New Zealand PROs collaborated on an all-in-one music performance license. Also, artists were urged by music companies not to update to the latest version of iOS. And Pandora reported it has seen no negative effects from the release of iTunes Radio.
OneMusic Transforming New Zealand’s Licensing System
New Zealand’s APRA and PPNZ Music Licensing combined their licensing services to created OneMusic, a new single public performance license that will give all establishments and music users the right to publicly use licensed music and ensure music creators get appropriate royalties, said Music Week.
OneMusic is the first all-in-one music licensing system in the world and will replace the old license offered by the two PROs. Chief Executive of PPNZ Damian Vaughan said the new model was designed to decrease the confusion of collecting royalties for songwriters, publishers, record labels and performers: “Our customers were telling us that the international norm, which is a two-[license] model, was frustrating and confusing … APRA and PPNZ exist to represent different rights holders, so we have always operated independently and have calculated fees in different ways. Too many customers were not even aware they needed both [licenses]. So now we’re dealing with the complexities behind the scenes. That’s our job.”
Anthony Healey, Director of New Zealand Operations for APRA added that the process of creating OneMusic was enlightening for the two organizations and allowed them to see how significantly rights management has changed in the Digital Age: “We need to focus on simplicity in everything that we do for our customers … The idea of dual performance rights is complex for the music industry itself let alone the general public that just want to get access to music legally.”
The new licensing model will also help retailers ensure they are not accidentally breaking the law or over-paying when they play music in their establishments. New Zealand Retailers Association CEO John Albertson stated, “Not everyone has known they needed two music [licenses] and indeed sometimes it seemed over the top to be charged twice to play music. We’ve had a look at how much our members will be paying now based on the OneMusic calculations and it seems reasonable.”
Musicians Urged to Wait on an iOS7 Upgrade
The release of Apple’s latest operating system for iPad, iPhone and iPod touch proved exciting for many musicians, who imagined it might finally bring them a mobile operating system for making music that was equal to a desktop OS. But publications and software developers urged those that use their devices to create music to wait to upgrade until some major bugs have been worked out, according to The Music Network. App developers at Audiobus were the first to offer a warning: “iOS 7 audio is not ready. There are a wide variety of bugs that are causing performance problems, crashes and other problems in a large number of music apps.”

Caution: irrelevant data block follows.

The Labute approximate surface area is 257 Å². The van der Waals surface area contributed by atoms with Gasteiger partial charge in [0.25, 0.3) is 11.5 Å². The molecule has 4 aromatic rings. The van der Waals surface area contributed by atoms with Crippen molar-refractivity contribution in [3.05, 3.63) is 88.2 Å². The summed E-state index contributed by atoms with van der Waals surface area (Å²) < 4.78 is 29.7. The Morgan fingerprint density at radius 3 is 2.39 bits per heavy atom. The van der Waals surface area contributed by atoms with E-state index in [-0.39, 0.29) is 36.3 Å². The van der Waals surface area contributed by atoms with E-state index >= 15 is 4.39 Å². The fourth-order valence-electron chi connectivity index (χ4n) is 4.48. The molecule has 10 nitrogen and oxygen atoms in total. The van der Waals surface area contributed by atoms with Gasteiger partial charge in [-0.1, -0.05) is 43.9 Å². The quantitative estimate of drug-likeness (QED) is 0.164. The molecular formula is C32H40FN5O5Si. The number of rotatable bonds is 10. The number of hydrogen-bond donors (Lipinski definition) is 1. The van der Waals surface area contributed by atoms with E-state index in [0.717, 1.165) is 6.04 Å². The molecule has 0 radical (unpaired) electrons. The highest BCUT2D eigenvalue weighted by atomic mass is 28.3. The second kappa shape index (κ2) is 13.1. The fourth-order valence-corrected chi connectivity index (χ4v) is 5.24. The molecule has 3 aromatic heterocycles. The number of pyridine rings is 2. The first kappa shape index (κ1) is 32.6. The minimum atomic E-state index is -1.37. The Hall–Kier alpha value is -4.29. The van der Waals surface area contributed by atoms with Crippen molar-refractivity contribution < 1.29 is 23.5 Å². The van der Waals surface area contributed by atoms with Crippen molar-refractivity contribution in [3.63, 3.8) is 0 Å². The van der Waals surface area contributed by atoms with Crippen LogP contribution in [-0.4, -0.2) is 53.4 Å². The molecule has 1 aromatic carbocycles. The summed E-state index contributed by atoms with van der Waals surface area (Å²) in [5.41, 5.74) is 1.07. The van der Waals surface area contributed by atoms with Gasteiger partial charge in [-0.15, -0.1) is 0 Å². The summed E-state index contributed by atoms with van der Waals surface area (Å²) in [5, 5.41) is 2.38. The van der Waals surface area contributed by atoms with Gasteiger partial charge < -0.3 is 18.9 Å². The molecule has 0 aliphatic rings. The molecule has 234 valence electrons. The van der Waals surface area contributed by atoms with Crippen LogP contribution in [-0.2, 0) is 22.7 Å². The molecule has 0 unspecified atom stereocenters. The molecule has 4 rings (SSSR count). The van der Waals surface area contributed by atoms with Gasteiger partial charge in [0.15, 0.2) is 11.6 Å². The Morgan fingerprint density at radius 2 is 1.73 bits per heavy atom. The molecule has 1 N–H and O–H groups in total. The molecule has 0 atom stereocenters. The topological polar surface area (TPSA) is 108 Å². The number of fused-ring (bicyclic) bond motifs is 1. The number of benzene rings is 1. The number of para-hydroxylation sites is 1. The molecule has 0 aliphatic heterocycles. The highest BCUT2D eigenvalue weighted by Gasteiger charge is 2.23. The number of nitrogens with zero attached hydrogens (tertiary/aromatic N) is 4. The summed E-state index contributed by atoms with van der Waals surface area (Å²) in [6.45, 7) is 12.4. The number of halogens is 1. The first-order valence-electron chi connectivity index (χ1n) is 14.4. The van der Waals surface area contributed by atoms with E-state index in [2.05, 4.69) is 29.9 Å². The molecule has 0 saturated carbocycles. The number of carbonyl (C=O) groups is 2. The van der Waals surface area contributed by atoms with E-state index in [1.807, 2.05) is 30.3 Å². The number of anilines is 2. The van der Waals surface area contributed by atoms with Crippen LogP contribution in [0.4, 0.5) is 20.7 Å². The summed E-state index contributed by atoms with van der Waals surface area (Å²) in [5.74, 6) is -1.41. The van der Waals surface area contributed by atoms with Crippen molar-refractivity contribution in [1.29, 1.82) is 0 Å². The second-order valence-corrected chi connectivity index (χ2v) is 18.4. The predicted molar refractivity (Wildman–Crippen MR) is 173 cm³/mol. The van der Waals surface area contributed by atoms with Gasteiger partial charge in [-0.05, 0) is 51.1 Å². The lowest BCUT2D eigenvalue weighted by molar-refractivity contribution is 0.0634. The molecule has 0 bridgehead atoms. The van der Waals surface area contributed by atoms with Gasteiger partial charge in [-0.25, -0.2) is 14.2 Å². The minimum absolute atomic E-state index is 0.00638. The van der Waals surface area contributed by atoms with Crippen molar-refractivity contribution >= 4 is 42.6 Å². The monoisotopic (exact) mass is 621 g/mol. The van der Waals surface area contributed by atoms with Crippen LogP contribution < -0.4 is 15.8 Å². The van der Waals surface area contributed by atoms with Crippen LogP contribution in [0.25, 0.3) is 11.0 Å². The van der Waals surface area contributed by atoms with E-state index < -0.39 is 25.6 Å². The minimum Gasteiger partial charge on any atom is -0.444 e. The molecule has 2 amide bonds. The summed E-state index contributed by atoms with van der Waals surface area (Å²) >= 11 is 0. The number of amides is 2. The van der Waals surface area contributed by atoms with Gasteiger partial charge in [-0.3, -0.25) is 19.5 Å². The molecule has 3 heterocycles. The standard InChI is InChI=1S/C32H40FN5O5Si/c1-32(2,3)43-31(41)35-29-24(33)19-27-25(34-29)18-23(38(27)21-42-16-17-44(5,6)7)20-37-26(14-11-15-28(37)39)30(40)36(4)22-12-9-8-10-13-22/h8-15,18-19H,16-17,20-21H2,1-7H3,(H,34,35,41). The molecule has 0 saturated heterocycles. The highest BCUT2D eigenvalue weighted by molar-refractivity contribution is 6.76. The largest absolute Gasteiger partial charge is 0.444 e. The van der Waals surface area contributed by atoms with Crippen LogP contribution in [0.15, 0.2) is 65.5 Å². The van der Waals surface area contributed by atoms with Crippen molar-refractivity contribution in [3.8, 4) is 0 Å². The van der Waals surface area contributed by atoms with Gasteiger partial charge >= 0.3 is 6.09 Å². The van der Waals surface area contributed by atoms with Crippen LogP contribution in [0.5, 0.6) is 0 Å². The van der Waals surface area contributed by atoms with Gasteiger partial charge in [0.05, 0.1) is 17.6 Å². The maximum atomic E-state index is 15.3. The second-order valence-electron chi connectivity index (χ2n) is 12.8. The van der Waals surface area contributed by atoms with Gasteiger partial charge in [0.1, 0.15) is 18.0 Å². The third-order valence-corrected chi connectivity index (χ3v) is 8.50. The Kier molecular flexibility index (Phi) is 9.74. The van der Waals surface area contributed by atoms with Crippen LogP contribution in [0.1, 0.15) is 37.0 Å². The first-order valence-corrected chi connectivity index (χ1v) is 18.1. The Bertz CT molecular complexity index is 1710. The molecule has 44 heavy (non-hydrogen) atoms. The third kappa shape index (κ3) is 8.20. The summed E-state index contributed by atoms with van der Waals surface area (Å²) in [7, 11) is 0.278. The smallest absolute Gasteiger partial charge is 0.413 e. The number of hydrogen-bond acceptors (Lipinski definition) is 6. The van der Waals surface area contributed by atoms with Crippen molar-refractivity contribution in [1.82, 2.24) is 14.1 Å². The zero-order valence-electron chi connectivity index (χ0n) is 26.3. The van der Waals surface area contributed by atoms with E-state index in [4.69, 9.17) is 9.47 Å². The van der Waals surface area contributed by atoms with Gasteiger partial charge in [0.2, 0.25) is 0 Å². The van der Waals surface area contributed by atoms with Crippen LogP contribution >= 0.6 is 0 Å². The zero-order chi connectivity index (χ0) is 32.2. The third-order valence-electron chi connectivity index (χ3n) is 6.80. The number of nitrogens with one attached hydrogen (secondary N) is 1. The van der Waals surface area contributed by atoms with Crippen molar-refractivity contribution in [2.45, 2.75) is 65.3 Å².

The most serious problem is that incoming calls can interrupt audio recording. Other bugs involve the inner-app audio, USB audio interfaces and general functionality of the apps.
Create Digital Music warned that this is not a problem specific to iOS7: Music app users have always had to be wary of OS updates, because music apps use a lot of low-level audio performance and networking functions that make them particularly susceptible to even the slightest OS changes. However, the website noted that artists need not panic; they just need to wait to install new OS features until the issues with audio applications are resolved by Apple.
An Audiobus spokesperson agreed: “I’m sure Apple is doing everything they can to fix bugs as fast as possible and I trust they’ll fix all the things I’ve mentioned above in the next point releases.”
iTunes Radio Having No Early Impact on Pandora
Pandora’s September statistics showed increases in listener hours and monthly active users, showing that – at least in the first two weeks since its release on September 18 – Apple’s iTunes Radio has yet to make a major impact on the leader in streaming radio.
Billboard revealed that last month, Pandora enjoyed 1.36 billion listener hours, a 0.7 percent increase from August and an 18 percent increase from the same period in 2012. New listeners were up 0.8 percent during the month and 25 percent from the same time last year. While increases were very small, they were within the realm of what is normal for Pandora. The only factor that likely inhibited the company’s growth was the introduction of the mobile listening cap.
Still, iTunes Radio made a big impact: Over 11 million people tried the new service within its first five days. But how many of those people will become frequent and regular listeners remains to be seen.
One element iTunes Radio has going against it – at least for now – is its limited geographical scope. Pandora is available outside the U.S. in recently-added music-loving countries like Australia and New Zealand and also in other areas, whereas iTunes Radio is currently only in one country.
And Pandora’s lead over its Internet radio competitors is huge, which will make a real takeover of the market by Apple challenging. Figures for August show that Pandora had 911.9 million session starts, and Clear Channel was in second place with only 167.9 million session starts.
Yet Billboard pointed out that Internet radio is a major growth industry, and many small companies have still been successful at entry despite Pandora’s command. Songza recently raised $4.7 million for its advertising business, and Earbits signed up 12,000 indie artists and over 600 labels. France’s Radionomy became available in the U.S. in 2012 and now streams over 45 million hours per month. Because many small music services have found success in the market, iTunes Radio’s presence could still grow significantly in the coming months.